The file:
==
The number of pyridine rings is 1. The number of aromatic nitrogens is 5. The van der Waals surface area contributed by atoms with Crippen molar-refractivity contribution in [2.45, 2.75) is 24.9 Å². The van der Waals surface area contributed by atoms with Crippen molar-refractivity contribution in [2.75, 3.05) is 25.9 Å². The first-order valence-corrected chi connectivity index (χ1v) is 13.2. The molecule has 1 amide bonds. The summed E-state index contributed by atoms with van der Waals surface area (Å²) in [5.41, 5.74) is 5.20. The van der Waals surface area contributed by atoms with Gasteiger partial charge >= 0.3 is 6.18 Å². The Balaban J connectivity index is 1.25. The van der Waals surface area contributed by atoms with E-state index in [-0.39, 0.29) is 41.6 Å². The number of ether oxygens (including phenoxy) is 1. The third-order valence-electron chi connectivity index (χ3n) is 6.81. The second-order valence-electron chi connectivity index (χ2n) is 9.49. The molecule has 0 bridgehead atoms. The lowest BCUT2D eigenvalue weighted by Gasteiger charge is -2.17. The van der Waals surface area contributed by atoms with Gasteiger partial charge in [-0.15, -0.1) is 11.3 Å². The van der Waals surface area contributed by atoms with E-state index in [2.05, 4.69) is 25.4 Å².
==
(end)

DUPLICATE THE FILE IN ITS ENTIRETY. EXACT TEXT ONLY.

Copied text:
The number of pyridine rings is 1. The number of aromatic nitrogens is 5. The van der Waals surface area contributed by atoms with Crippen molar-refractivity contribution in [2.45, 2.75) is 24.9 Å². The van der Waals surface area contributed by atoms with Crippen molar-refractivity contribution in [2.75, 3.05) is 25.9 Å². The first-order valence-corrected chi connectivity index (χ1v) is 13.2. The molecule has 1 amide bonds. The summed E-state index contributed by atoms with van der Waals surface area (Å²) in [5.41, 5.74) is 5.20. The van der Waals surface area contributed by atoms with Gasteiger partial charge >= 0.3 is 6.18 Å². The Balaban J connectivity index is 1.25. The van der Waals surface area contributed by atoms with E-state index in [-0.39, 0.29) is 41.6 Å². The number of ether oxygens (including phenoxy) is 1. The third-order valence-electron chi connectivity index (χ3n) is 6.81. The second-order valence-electron chi connectivity index (χ2n) is 9.49. The molecule has 0 bridgehead atoms. The lowest BCUT2D eigenvalue weighted by Gasteiger charge is -2.17. The van der Waals surface area contributed by atoms with Gasteiger partial charge in [-0.15, -0.1) is 11.3 Å². The van der Waals surface area contributed by atoms with E-state index in [2.05, 4.69) is 25.4 Å².